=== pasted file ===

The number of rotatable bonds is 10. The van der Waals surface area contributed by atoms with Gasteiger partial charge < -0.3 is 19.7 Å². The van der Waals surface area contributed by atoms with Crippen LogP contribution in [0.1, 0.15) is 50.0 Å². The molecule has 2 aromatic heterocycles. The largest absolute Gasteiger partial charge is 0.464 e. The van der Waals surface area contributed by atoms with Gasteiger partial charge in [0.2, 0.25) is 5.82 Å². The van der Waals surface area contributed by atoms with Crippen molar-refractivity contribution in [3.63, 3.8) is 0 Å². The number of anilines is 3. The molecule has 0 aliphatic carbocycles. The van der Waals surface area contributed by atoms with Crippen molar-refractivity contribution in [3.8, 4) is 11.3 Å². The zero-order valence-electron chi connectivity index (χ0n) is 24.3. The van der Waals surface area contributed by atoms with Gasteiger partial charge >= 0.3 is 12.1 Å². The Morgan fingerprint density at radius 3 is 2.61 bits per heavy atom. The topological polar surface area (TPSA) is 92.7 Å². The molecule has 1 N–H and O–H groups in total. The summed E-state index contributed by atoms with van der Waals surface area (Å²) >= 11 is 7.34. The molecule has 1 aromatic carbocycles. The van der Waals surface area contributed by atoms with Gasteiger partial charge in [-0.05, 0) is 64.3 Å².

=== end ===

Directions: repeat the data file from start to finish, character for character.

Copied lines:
The number of rotatable bonds is 10. The van der Waals surface area contributed by atoms with Gasteiger partial charge < -0.3 is 19.7 Å². The van der Waals surface area contributed by atoms with Crippen LogP contribution in [0.1, 0.15) is 50.0 Å². The molecule has 2 aromatic heterocycles. The largest absolute Gasteiger partial charge is 0.464 e. The van der Waals surface area contributed by atoms with Gasteiger partial charge in [0.2, 0.25) is 5.82 Å². The van der Waals surface area contributed by atoms with Crippen molar-refractivity contribution in [3.63, 3.8) is 0 Å². The number of anilines is 3. The molecule has 0 aliphatic carbocycles. The van der Waals surface area contributed by atoms with Crippen molar-refractivity contribution in [3.8, 4) is 11.3 Å². The zero-order valence-electron chi connectivity index (χ0n) is 24.3. The van der Waals surface area contributed by atoms with Gasteiger partial charge >= 0.3 is 12.1 Å². The Morgan fingerprint density at radius 3 is 2.61 bits per heavy atom. The topological polar surface area (TPSA) is 92.7 Å². The molecule has 1 N–H and O–H groups in total. The summed E-state index contributed by atoms with van der Waals surface area (Å²) >= 11 is 7.34. The molecule has 1 aromatic carbocycles. The van der Waals surface area contributed by atoms with Gasteiger partial charge in [-0.05, 0) is 64.3 Å².